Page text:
Once upon a time that some days feel like yesterday and most the time the 35+ years it actually was ago I go back to the honey holes of my youth. Some of the streams or creeks names I remember others just the spot. One of the name less places was at first glimpse nothing more than a run off ditch to most. It crossed under the 2 lane road in a 8 foot culvert. In Oregon this is noting special and is overlooked by most fishermen as a waste of time.
However my father had taught me not to overlook these streams account they were usually loaded with cutthroat trout. On the down hill side of the road the creek made about an abrupt 12 foot drop. Not even the best salmon could make the trip up and nothing would survive the labyrinth of lava rocks on the way down. I parked a ways form the culvert being as incognito as possible so as not to draw attention to my spot. Let them think I was picking berries or something.
When the road was confirmed empty And there was not any sound of vehicles within hearing distance I would grab my fly rod and gear and rush through the clear cut next to the road to the edge of the forest. The Douglas fir trees would grow up the side of the mountains but usually there would be an under growth of Viney maples and other willow type hardwood trees next to the creeks. I would make my way up about 200 yards then cut directly towards the creek coming in on the right bank. Eventually I would reach a slow bent in the creek where it had been eroding the bank since the creek had been started.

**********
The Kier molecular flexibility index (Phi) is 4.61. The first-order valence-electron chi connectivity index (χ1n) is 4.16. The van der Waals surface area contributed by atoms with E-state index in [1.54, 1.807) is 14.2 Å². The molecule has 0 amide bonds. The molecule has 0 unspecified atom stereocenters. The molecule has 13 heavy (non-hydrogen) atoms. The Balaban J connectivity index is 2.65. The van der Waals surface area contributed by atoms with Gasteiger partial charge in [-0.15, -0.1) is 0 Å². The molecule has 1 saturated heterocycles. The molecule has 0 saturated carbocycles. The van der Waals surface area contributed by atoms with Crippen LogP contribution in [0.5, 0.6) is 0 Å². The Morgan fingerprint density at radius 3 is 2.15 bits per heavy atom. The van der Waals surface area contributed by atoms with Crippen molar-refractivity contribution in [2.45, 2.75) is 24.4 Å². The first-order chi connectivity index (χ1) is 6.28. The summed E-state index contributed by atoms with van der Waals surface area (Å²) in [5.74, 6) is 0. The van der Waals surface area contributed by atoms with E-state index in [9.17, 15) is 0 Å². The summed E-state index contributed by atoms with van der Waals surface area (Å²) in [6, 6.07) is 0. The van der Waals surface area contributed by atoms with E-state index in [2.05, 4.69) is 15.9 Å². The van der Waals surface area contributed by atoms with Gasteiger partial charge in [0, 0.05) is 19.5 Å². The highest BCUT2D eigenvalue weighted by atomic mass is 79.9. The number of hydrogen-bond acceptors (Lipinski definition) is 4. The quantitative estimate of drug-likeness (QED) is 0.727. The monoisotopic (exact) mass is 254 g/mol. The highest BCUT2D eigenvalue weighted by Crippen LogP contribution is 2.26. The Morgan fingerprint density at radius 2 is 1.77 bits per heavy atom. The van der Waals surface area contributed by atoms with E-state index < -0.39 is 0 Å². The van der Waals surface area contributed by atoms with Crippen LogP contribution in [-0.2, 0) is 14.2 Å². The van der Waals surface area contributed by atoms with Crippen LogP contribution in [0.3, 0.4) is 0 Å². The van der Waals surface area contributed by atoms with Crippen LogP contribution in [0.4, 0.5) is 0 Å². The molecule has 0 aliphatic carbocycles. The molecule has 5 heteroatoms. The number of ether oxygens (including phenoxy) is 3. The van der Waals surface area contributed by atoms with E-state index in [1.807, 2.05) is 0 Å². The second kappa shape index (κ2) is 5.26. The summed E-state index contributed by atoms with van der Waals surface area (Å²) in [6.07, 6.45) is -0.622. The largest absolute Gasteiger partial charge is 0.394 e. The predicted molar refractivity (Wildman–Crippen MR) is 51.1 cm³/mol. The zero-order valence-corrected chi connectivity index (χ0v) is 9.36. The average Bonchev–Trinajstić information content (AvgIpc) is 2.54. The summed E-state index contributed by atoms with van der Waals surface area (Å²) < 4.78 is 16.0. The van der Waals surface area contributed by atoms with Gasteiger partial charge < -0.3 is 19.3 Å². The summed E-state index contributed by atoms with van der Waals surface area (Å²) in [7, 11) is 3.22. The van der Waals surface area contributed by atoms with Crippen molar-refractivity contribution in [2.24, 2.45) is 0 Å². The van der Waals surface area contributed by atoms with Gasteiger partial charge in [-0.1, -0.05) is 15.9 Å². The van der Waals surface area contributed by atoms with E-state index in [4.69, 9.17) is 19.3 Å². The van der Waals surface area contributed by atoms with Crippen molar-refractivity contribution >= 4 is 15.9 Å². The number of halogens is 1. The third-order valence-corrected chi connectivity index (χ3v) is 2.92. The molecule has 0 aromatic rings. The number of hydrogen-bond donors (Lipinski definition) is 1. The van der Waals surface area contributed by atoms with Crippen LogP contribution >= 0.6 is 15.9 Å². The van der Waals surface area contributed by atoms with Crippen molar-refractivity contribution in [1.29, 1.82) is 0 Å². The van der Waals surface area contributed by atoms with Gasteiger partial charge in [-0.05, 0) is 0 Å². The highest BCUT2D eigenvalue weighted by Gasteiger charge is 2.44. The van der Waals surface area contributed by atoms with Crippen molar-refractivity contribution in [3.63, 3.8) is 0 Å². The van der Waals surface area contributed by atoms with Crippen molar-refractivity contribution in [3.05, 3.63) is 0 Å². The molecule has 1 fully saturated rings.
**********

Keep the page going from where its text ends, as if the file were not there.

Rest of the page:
The water was only about ankle deep and swift but only about 5 feet across. Washboard comes to mind when thinking back on it. Eventually about 10 minutes after the pioneers would have left their dreams and 5 after the Indians would have stopped running it widened out to a perfectly round pool of about 20 feet in diameter feed by a 10 foot waterfall. Crystal clear and ice cold. Direct sunlight had probably not seen this spot for a couple hundred years and covered in the morning dew the chill started to set in.
The Miracle of this pool was the amount of cutthroat trout that had been living in it. Nothing big 6-8 inches but fat by wild trout standards. Every cast would get at least 1 strike as soon as it would land. Sometimes the set would be missed as 2 trout would bump each other off the fly. Just a wonderful day of fishing. The fish were always beautiful and the bucks and does always in full breeding colors.
At the time I didn't save any to eat probably figured they were too small.but now I am glad I didn't. These fish have probably been closed off to new blood since the last volcanic eruption and their world was limited to a 20 foot pool which they appeared to be doing OK in.